The faces from his past now drinking champagne from plastic cups are the people that have inspired and populated many of his songs.He doesn’t seem to believe their praises, to be able to absorb the backpats.
In 1972, he released his debut solo album, featuring the hit "Doctor My Eyes." He also wrote hit songs for the Eagles, including ' Take It Easy.' Browne was inducted into the Rock and Roll Hall of Fame in 2004.
The midpoint in his first major tour on top of the bill (with Linda Ronstadt as opener), the Berkeley show had been painfully mediocre.
Jackson had seemed preoccupied between numbers and let his between-song stories wander pointlessly, spaced ellipses that led to nowhere.
Here, Martin Chilton counts down his best 25 songs in reverse order.
A Child’s Garden of Jackson Browne It’s a long way Jackson Browne has come – from his whining days at the Paradox in Orange, at the Dom in the Village, and at Troubadour hoots in Hollywood.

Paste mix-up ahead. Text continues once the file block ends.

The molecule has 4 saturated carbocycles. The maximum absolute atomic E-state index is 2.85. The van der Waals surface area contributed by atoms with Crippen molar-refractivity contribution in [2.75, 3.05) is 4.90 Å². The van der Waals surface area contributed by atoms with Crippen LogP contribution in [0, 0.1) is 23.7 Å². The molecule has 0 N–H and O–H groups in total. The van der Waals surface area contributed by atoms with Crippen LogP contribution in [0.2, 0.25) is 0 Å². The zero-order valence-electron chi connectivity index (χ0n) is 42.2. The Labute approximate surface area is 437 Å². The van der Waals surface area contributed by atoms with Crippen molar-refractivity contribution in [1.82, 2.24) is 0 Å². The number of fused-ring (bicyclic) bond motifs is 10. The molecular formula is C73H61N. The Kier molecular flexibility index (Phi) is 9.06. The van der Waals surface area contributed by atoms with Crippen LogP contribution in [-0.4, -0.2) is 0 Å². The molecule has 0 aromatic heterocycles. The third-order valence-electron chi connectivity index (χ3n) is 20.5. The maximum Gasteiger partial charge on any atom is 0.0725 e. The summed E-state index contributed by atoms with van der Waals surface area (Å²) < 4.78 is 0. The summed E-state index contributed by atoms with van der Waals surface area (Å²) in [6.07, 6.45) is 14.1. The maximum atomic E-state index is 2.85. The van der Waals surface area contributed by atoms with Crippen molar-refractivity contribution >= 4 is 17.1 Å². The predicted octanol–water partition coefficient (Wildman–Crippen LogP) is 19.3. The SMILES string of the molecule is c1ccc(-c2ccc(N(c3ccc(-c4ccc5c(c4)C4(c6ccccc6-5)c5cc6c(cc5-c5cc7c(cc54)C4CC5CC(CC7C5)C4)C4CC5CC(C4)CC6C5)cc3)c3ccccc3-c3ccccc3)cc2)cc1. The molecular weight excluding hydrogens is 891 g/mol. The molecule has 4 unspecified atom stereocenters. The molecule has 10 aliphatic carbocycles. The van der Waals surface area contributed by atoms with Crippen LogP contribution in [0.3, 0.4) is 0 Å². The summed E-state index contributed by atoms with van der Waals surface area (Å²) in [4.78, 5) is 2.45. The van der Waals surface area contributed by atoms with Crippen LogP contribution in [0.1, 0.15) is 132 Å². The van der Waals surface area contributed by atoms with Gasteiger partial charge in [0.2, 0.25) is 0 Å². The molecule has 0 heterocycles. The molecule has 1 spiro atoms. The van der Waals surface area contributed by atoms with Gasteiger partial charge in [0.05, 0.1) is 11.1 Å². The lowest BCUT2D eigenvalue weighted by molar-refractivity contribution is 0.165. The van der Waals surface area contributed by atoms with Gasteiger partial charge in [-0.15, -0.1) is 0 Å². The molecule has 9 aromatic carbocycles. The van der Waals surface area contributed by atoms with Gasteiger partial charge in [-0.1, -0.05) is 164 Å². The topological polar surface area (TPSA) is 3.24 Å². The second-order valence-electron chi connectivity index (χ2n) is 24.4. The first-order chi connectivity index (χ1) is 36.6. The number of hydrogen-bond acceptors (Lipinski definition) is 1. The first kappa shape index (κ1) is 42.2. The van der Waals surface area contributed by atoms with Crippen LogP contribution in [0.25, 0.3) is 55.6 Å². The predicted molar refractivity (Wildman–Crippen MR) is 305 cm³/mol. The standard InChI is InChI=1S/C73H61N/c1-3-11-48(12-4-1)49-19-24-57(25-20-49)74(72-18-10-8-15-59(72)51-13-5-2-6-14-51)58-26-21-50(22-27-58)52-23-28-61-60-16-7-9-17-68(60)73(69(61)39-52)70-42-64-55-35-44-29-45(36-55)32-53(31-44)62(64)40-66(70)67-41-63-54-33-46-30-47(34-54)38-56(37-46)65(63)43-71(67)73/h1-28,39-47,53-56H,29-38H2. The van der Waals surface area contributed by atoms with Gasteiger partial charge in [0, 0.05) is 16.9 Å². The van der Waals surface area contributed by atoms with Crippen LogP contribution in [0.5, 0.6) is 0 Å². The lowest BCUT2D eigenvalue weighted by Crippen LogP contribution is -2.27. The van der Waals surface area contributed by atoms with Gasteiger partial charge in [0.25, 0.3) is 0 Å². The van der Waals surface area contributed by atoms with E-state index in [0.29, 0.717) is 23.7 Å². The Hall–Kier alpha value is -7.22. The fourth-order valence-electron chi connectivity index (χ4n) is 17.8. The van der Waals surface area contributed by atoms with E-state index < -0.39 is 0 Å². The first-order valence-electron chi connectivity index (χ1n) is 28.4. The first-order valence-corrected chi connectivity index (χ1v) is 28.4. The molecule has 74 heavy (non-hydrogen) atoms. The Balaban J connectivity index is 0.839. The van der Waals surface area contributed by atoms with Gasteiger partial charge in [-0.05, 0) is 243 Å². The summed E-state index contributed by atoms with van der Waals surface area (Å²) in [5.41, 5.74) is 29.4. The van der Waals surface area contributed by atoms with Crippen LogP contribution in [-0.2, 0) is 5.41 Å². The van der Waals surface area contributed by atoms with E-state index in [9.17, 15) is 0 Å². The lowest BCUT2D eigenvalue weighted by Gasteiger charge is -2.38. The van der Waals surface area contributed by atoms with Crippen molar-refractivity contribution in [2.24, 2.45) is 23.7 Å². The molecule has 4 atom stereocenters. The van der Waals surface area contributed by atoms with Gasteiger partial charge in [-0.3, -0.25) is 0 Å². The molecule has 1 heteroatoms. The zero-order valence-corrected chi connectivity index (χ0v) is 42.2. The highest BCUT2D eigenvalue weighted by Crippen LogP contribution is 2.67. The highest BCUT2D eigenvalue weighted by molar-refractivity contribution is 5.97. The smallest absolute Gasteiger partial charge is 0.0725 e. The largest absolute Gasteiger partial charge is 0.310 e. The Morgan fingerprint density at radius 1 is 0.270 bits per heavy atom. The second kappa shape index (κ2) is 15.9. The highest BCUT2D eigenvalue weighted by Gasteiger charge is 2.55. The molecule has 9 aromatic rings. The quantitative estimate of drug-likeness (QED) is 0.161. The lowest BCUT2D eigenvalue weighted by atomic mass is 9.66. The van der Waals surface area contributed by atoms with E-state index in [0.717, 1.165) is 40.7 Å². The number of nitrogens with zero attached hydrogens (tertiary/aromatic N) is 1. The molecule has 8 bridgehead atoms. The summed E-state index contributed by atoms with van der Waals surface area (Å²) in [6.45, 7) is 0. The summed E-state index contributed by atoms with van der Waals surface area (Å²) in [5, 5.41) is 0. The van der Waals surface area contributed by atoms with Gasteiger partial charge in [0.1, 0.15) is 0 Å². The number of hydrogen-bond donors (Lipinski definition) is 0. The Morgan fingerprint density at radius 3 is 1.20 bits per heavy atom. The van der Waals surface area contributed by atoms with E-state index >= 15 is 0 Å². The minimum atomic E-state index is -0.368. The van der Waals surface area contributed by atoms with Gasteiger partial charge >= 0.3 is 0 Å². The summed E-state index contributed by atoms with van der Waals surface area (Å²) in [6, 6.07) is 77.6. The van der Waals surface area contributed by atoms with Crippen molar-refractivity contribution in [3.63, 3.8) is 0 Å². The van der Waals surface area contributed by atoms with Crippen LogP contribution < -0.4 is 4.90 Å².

From the ominous opening chords of “The Fuse” to the closing prayer for “The Pretender,” Browne evokes the burnt-orange haze of Los Angeles at dusk, when the sun has gone but the sky is still lit up like a kiln and the hills morph into giant dark shoulders. A.’s contradictions: The front cover shows Browne on a downtown street (it looks like Broadway), his spotless white tee the only thing distinguishing him from the gritty frieze around him; the back cover shows Browne’s son Ethan frolicking innocently in the Pacific surf, framed by a translation of Pablo Neruda’s “Brown and Agile Child.” Like all of Browne’s albums from this period, the guest musicians are a who’s who of denim-clad, countrified Cali rock: J. Souther, David Crosby, Bonnie Raitt, Graham Nash, David Lindley, Don Henley, Lowell George.